Hello, lovely sewists! Carla here, to show you how I made this simple but sharp-looking flanged pillow sham, with an envelope back opening.
When the new Destination Paris fabrics arrived in the shop, I knew I needed some of them to make new occasional pillows for my living room. And since my husband is a geographer, I knew he would love the City Map fabric. Showing an illustrated map of Paris, this fabric is suitable for a simple construction that lets the fabric be the star of the show. For the backing fabric I chose Couture from the Grunge Basics line. The distressed, painterly look of this fabric paired perfectly with the focus fabric.
3/4 yard fabric for the pillow front
1 yard fabric for the pillow back
Thread for sewing –I used Mettler Metrosene in a medium grey
Thread for topstitching–I used King Tut by Superior, 962 Pumice
80/12 universal needle
90/14 topstitch needle
Pins, snips, ruler, rotary cutter and mat, marking pen, tool for turning corners (a wooden iron or a Purple Thang), starch, and a tailor’s ham for pressing.
Coffee is always on my sewing supplies list.
Pillow front: cut one 27″ square
Pillow back: cut one 15-1/2″ x 27″ rectangle
cut one 18″ x 27″ rectangle
1.) Finish one 27″ edge of each rectangle, using the edge finish stitch of your choice. I used my 2A Overlock foot and the overlock stitch on my machine, plus the Mettler thread and the universal needle. (My fabric was not directional, so it didn’t matter which edge it was.) After you finish the edge, turn under and press a 1/2″ hem.
Note: If you are using a directional fabric on your back, or planning to fussy cut, you should lay it out first to figure out which side will be your opening and which will be part of the flange edge.
2.) Change the presser foot to your regular sewing foot. I used the #34 Clear Reverse Pattern foot. I like being able to see through it! Stitch down each turned hem a scant 1/2″ from the edge, making sure you catch the fabric underneath.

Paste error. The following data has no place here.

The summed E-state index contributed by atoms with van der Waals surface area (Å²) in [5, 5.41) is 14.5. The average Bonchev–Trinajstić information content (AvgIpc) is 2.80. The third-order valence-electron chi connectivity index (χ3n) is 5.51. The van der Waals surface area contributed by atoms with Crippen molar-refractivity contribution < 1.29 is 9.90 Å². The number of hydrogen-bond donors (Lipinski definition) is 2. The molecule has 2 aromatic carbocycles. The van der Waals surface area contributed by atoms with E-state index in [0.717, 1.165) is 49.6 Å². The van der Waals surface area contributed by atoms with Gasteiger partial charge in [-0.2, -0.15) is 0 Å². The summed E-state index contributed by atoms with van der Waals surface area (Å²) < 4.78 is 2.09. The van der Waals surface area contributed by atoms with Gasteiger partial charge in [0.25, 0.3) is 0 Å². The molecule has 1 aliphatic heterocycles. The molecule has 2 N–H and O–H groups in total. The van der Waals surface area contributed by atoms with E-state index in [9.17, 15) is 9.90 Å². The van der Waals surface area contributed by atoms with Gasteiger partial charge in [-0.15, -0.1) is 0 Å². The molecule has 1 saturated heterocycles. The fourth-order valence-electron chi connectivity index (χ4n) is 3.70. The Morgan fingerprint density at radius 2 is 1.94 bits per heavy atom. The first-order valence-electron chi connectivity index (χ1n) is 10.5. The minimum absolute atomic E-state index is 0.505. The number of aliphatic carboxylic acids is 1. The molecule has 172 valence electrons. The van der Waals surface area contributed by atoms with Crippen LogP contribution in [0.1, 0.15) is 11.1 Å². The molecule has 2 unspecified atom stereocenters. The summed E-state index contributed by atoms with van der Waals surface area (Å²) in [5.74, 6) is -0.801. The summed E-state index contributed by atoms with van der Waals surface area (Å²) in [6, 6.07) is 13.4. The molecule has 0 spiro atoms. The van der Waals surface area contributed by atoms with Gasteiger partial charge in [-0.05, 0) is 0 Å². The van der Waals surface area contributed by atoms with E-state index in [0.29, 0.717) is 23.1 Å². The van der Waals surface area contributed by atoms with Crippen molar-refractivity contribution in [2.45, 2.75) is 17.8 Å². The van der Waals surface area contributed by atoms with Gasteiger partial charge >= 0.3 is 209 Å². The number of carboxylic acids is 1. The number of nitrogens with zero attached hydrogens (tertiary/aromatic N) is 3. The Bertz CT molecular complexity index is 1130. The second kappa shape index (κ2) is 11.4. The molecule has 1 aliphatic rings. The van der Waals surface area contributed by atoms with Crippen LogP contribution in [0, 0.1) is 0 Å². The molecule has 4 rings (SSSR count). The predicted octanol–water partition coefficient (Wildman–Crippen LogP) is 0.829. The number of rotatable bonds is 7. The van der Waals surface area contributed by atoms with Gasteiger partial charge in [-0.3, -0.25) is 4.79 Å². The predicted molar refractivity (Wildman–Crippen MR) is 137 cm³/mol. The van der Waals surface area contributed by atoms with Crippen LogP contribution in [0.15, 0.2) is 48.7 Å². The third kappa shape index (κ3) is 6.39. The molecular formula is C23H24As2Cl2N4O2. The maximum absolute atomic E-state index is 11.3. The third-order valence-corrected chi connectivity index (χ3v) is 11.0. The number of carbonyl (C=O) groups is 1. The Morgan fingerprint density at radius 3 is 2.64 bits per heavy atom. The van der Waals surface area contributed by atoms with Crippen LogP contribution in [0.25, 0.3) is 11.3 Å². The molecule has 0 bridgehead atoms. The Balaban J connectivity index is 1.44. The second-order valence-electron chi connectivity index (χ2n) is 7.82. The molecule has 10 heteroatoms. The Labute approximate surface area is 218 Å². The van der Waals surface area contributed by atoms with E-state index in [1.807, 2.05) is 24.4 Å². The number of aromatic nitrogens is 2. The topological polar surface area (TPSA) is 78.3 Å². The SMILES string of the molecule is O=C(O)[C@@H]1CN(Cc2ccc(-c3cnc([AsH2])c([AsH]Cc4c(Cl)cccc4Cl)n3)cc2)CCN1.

3.) Change the presser foot again, to the #10 Edgestitch foot. I absolutely love this foot. It allows you to give a professional, finished look to your project. Taking your 15″ wide rectangle, edgestitch down the length. It’s not necessary to do this to the other rectangle, as the edge won’t show.
(I know, the pictures are showing the edgestitching first, then the hem, but it’s more efficient to do it the other way!)
Press all stitching.
4.) Using the 27″ square as a guide, lay your rectangles on top. (We’re not stitching back and front together at this point–this is to help with the back construction.) Place the narrower rectangle, right side down, first. Then place the wider rectangle, right side down, next. It will overlap your other rectangle. When you’ve got them lined up to match your front square, pin the rectangles together where they overlap at the top and bottom, and also down the length of what will be the opening.
5.) Back at the sewing machine, sew the rectangles together along the top and bottom edges, where they overlap, using a 1/4″ seam. Next, you’re going to sew about 4-1/2″ down from the top, stitching on top of the stitches you’ve already done. See photo below!
I stitched down both lines of stitching, shortening my stitch length down to 1.5 when I reached the end, rather than backstitching. It needs to be strong, because it has to hold when you stuff the pillow form inside. Do this at both ends of your back piece. Press.
6.) Pin the back piece to the front, right sides together, and sew, using a 1/2″ seam. Press. After the first pressing, trim the seam allowance to 1/4″ inch. Trim the corners.
7.) Now, unpin the opening of your back, and put your tailor’s ham inside the pillow. Use it to press all the seams, pressing the seam allowance to one side. This seems like a lot of extra work, but believe me, the result is worth it! The photo below shows my pillow with the ham inside it.
Turn you pillow right side out, using your wooden iron or Purple Thang to make sure corners are poked out properly, and press again, first with the tailor’s ham inside, then flat.
8.) Back at the sewing machine, thread your machine with the topstitching thread of your choice, and change your needle to the topstitch needle. Using the #10 Edgestitch foot, edgestitch all sides of your pillow. Make sure you have your machine set for needle stop down, if this function is available. This way you can turn at the corners without losing your spot! Press.
9.) Next, you’re going to sew a square in the center. This is the part that seems scary to people, but don’t worry–it’ll be great! You can mark your pillow front in whichever way works best for you. You can use a chalk marker to draw your square, which will be 3″ from the edge on every side. I chose to measure 3″ down from my top right corner, pinned it, and started sewing from there, using a piece of masking tape to mark the 3″ from center of the needle.
10) Press your stitching, unpin the back, insert your pillow form, and enjoy!